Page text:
If museums are not only entertainment institutions, but also educational ones, is there anything we can learn from and not only about other cultures? There are more than linear conceptions of time. Time itself is a cultural creation. Can we have a concept of contemporary without a historical concept?

The museum is challenged to take on a greater responsibility than simply collecting and exhibiting artefacts and art. It must in fact distill a great deal of information and translate this information for a presumptive visitor. It requires reflection and not just observation, criticism and not just illustration.

new technology and platforms

European museums, as centers of collective cultural memory, are going through rapid changes. New technology offers opportunities for sharing experiences and perspectives. We are no longer limited to remaining within the walls of a building or the fences of a public park or heritage site. We can transfer these images to visitors all over the world. The raw material of mutual understanding is accessible in ways never before imagined.

But this capacity for increased distribution is not enough to generate true intercultural dialogue. It is the cross-fertilization between virtual access and face to face encounter which makes museums relevant and useful.

incorporating new narratives

The term ethnographic museum, with its 19th century origins and connotations, is no longer preferred in practice. ”Ethnographic” now sounds strange and outdated, just as later concepts such as ‘Third World’ and ‘non-Western culture’ have become obsolete. So what kinds of museums do we need? What is the social role and position of the anthropological museum at this point in time?

As global mobility increases, both by forced migration and self-chosen nomadism, there is a need to incorporate hybrid narratives into the museum sector. Both the context and the visitor carry multiple identities which reflect on one another, constantly shifting perspectives. The capacity of the European museum sector to respond to new narratives growing from this rich mix of experience and background will define the future.

working directly with target communities

Who speaks for whom?

For far too long, museums have spoken TO the citizens, defining for them a perspective often based in existing power structures, often uncritically. The story of the Other has been told by the dominant culture, not in dialogue but in an unquestionable monologue.

In contemporary Europe, with an increasingly diverse population, there is an essential need to collaborate directly with target communities (youth, immigrant groups, women’s associations, religious gatherings, etc) in order to arrive at consensus about the narrative that is presented. It is also a challenge to find fluid means of presentation, allowing a changing perspective even within the lifetime of an exhibition. How does an interactive approach work? Can an exhibition transform itself in collaboration with the visitors, a kind of WikiMuseum, which allows for new voices to engage with the authors/curators?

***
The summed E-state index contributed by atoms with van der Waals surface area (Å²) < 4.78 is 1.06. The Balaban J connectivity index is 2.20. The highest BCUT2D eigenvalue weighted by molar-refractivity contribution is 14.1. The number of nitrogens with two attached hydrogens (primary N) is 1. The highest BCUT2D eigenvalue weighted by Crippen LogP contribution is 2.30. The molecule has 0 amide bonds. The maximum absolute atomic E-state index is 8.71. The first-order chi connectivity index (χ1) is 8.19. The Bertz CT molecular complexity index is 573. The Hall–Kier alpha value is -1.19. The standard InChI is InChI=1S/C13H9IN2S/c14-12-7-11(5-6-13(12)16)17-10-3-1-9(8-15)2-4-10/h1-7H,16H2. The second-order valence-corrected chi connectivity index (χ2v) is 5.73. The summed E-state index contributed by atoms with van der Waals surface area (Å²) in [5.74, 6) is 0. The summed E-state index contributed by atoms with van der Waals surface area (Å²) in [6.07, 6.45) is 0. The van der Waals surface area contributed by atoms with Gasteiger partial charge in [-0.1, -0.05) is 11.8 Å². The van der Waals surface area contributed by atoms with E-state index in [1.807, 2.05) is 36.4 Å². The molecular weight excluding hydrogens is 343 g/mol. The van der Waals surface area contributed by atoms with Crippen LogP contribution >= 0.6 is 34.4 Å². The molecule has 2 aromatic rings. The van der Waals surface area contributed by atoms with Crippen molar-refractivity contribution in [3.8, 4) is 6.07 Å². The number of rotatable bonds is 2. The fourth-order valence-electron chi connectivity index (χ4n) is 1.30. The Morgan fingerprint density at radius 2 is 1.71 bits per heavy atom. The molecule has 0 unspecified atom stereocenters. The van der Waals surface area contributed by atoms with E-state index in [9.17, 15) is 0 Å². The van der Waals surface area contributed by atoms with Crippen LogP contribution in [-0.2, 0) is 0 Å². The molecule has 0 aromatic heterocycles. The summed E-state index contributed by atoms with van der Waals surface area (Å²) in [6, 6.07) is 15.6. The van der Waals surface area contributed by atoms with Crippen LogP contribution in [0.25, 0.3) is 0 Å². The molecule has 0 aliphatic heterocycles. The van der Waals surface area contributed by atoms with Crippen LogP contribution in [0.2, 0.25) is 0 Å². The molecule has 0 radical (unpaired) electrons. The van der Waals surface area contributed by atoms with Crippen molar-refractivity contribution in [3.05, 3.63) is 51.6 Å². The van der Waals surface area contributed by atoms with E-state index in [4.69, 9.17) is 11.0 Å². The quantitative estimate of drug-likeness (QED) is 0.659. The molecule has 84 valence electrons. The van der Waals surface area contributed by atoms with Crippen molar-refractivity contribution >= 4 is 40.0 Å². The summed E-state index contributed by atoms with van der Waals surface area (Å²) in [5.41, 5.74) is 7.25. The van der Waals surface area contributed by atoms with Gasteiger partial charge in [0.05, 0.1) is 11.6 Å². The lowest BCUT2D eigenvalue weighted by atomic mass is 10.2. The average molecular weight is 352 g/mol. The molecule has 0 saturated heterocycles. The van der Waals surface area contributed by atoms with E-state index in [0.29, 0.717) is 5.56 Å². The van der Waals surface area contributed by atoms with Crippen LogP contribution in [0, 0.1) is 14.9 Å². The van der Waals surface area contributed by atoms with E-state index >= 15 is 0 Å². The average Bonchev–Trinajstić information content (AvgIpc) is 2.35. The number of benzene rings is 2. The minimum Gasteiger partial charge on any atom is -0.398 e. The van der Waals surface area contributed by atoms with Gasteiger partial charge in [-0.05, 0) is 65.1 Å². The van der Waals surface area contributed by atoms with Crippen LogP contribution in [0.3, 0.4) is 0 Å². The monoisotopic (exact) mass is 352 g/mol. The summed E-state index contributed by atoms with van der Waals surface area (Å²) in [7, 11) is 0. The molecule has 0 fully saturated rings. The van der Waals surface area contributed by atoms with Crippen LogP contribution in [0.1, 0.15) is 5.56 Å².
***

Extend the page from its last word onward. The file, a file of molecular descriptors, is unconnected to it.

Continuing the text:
cross referencing of knowledge bases

Bringing together different areas of research and creating a wholistic understanding of our world. This is a major challenge because no concept or fact can be simply moved from one arena to another. Translation is required.

Museums – like many other cultural sectors – have been sub-divided and insulated. Natural Sciences, Ethnograpic, Modern Art, History, Architecture. As if the world could be more easily defined by separating knowledges bases from one another.

Our globalized understanding of our societies requires a re-weaving of knowledge, so that we can compare and share. Natural science museums cannot any longer simply present bio-diversity without referring to cultural diversity. Anthropological museums cannot simply report on observations from other continents without taking into account colonialism and the long term political effects on the observed societies.

Responding to this challenge requires an interdisciplinary approach and will naturally also change the mandate of the museum, encouraging cross-referencing and co-production with other museums based in apparently quite different knowledge platforms.

intercultural and international partnerships

Transnationalism is clearly the name of the game, for practical/economic reasons, but also because the ”nationalist” perspective on which many museums were originally founded too easily plays into the hands of populist ideology and ongoing cultural domination. Museums must become ”shared spaces” even in the meaning of comparitive and transformative dialogue. The explicitly local/national perspective is no longer relevant, as both researchers and visitors develop a more subtile and complex world view. International partnerships, both short and long term, create new arenas for shared knowledge.

IV. Tendencies and trends

There are several clear tendencies in the European museum sector, rooted in increased awareness about migration, post-colonialism and globalization:

  • The museum is an intercultural meeting place – a mosaic of experiences, including inter-disciplinary and inter-ethnic opportunities. Museums are both educational and recreational. They often combine exhibitions with other activities gathering a broad spectrum of visitors, mixing generations, cultural backgrounds and interests.
  • The museum is part of a cultural ecology, where smaller local initiatives co-relate with larger initiatives by institutions with a global perspective. A diversity of museum initiatives reflects the different target groups and experiences: locally, nationally, trans-nationally. Exciting exhibitions have been created in modules, which can be presented in different arenas, as a totality in a larger museum and at the same time in mobile, distilled versions in smaller museums or other public spaces. This tendency multiplies the functionality of the research and preparation required. It also increases the cost effectiveness of the investment.
  • The museum is focused on increased participation of citizens, extending accessibility for minorities and marginalized groups. Defining clear target groups and establishing active partnerships with immigrant organizations and other sub-cultural groups are essential techniques for audience development. But they also encourage a greater participation in re-defining the narratives in dialogue with the target groups and the subjects of the exhibition.